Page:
Journalism, controversy go together

Journalism, controversy go together

“Why do they think this is front-page news?” said one of my classmates about the recent exposure in the Skiff about the drug and alcohol controversy surrounding the Sigma Alpha Epsilon fraternity house. As I overheard this complaint about the article, I thought to myself, “Why not use it as front-page news?” After all, the exposure, however damaging to the fraternity’s reputation, is interesting news that exemplifies some of my main ideals about journalism: to provide readers with truthful and valuable information as provided by the First Amendment.

In a speech in 1906, Theodore Roosevelt called some journalists “muckrakers,” which he described as a journalist who, in an attempt to expose a certain societal issue, will “rake to himself the filth of the floor.”

I find this a fitting term, seeing as how journalism can sometimes be a dirty job. Historically, journalism has always had a controversial nature. Publick Occurrences, the first newspaper published in America, was banned by the British colonial authorities only a day after it was published. Although this publication existed to provide early Americans with vital information that affected their everyday lives, the government saw it as a threat to its own existence. Benjamin Harris’s newspaper set an early example of how all journalists will be viewed in a certain light. No matter what is written, the topic will surely offend someone.

I hear about it every day around TCU. Some students complain about the Skiff being biased, unfriendly and even exaggerative. I think these complaints are exaggerated themselves, but I am also able to see how someone could think this way. Everyone has an opinion, but only a few of us choose to form our opinions in a more analytical way, rather than emotionally.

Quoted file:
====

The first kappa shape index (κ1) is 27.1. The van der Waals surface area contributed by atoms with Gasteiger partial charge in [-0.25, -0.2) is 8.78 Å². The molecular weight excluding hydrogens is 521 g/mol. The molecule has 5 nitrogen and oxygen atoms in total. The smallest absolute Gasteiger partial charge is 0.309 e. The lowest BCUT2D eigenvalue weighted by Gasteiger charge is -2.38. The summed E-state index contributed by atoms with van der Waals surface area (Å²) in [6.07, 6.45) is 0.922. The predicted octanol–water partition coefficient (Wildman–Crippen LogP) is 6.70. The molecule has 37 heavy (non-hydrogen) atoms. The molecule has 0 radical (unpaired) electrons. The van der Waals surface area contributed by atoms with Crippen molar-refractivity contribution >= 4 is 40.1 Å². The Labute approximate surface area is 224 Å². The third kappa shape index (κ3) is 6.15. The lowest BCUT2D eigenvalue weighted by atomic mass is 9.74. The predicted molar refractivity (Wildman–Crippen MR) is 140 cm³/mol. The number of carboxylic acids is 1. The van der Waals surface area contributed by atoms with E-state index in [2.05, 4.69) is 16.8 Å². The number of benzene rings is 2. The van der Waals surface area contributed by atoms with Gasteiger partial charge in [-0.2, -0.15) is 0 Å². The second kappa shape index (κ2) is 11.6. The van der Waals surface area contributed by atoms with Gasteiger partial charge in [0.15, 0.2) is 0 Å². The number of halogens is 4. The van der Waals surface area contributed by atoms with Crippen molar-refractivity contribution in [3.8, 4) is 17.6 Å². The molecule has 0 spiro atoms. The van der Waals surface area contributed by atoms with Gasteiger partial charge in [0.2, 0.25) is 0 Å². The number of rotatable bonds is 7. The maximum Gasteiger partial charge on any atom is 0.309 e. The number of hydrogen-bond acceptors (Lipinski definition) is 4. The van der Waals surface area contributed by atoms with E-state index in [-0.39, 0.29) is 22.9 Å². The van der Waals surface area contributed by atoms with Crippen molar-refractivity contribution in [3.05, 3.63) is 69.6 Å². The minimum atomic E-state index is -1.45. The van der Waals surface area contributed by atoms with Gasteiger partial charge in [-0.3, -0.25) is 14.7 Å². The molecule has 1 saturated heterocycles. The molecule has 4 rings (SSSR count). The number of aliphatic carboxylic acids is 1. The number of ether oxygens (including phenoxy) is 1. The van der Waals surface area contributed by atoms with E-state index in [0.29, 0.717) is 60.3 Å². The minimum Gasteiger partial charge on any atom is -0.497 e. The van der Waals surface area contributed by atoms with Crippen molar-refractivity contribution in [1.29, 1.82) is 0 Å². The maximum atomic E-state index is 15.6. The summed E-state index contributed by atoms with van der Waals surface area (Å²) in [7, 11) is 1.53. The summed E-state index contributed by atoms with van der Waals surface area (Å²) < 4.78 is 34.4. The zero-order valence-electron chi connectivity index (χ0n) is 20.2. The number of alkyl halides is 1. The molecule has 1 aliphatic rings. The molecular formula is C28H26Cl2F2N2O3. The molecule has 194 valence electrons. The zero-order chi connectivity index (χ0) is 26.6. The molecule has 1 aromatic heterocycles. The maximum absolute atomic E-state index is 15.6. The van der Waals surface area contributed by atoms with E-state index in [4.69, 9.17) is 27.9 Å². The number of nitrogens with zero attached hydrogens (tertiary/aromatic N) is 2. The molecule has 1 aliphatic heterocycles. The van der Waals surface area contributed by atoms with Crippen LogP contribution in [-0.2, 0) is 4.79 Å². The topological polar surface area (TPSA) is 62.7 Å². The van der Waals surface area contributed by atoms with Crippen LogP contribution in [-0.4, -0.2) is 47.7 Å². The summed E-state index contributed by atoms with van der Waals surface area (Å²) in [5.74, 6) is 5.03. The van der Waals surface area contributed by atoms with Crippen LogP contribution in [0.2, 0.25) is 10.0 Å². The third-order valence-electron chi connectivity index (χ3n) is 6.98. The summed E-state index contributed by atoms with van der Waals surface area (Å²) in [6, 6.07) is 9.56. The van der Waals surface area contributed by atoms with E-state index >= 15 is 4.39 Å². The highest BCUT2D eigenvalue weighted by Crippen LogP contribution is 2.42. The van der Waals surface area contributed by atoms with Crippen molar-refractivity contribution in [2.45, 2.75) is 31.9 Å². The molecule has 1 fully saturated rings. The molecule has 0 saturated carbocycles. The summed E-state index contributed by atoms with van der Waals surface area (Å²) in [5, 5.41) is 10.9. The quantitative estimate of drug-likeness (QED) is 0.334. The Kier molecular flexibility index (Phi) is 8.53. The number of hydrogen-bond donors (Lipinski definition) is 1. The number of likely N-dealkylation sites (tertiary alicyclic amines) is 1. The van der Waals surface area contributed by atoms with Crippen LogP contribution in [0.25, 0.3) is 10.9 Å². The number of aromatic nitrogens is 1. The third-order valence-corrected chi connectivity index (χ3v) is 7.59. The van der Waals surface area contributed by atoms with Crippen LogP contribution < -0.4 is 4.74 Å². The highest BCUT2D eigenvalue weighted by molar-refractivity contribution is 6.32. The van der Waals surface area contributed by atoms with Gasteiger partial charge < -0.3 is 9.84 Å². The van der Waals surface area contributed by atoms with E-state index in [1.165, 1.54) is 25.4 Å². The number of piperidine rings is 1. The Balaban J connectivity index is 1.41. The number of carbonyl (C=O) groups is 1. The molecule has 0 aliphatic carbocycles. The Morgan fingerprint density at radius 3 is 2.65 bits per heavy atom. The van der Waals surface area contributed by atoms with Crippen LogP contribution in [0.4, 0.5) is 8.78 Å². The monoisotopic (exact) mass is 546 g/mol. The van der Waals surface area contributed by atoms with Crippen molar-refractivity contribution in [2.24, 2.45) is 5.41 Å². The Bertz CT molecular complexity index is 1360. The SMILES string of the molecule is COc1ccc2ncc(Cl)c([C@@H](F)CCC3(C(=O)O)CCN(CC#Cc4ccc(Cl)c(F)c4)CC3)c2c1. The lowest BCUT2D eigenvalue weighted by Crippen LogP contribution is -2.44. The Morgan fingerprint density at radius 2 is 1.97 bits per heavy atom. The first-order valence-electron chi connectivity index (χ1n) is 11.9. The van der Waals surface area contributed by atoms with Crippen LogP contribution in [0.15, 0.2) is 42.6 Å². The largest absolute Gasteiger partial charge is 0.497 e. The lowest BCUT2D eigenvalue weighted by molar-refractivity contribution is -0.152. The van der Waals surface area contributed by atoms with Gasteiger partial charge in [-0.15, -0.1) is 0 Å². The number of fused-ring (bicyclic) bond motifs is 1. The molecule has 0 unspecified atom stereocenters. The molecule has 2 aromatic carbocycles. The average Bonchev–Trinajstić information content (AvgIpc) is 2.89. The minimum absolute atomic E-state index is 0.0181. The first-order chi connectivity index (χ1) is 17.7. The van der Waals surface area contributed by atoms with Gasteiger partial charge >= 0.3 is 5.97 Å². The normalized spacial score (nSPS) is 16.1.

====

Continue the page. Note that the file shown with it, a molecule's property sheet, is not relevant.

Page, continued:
As a campus, we need to put some trust in those who are hired to relay the news to us. After all, if journalists value their work, they will hopefully write the news in the most truthful and unbiased way possible. Unfortunately, some journalists throughout history have let us down. For example, Jayson Blair, who wrote for The New York Times for several years, reportedly lied about and plagiarized many of his sources and stories.

It is impossible to put our full trust in some in lieu of some shady moments in journalism history, but we also have to remember that Jayson Blair was fired for his actions. We can at least trust that it is impossible for a journalist to exaggerate a story without constantly being watched by editors and most importantly, the public eye.

I believe that the drug and alcohol story involving Sigma Alpha Epsilon appeared on the front page of the Skiff because it is a current event that will be discussed around the TCU campus, not because the journalist or paper is biased. There are no reasons to avoid publishing it in the paper.

Like it or not, controversial topics are the stories that make journalism interesting. Why else do we keep opening the paper every morning? We are addicted to reality, and at least for me, anticipating the latest controversy feeds this addiction.

Roosevelt said in the same speech that “The man who never does anything else, who never thinks or speaks or writes, save of his feats with the muck-rake, speedily becomes, not a help to society, not an incitement to good, but one of the most potent forces for evil.” Like Roosevelt did, we should value our contemporary muckrakers and maybe even become involved ourselves.

I hope that as a campus, we can hold respect for our journalists and journalism as a whole, even when they do have to trek through the muck of this world for a good story.

Jennifer Pippin is a senior international communications major from Dallas.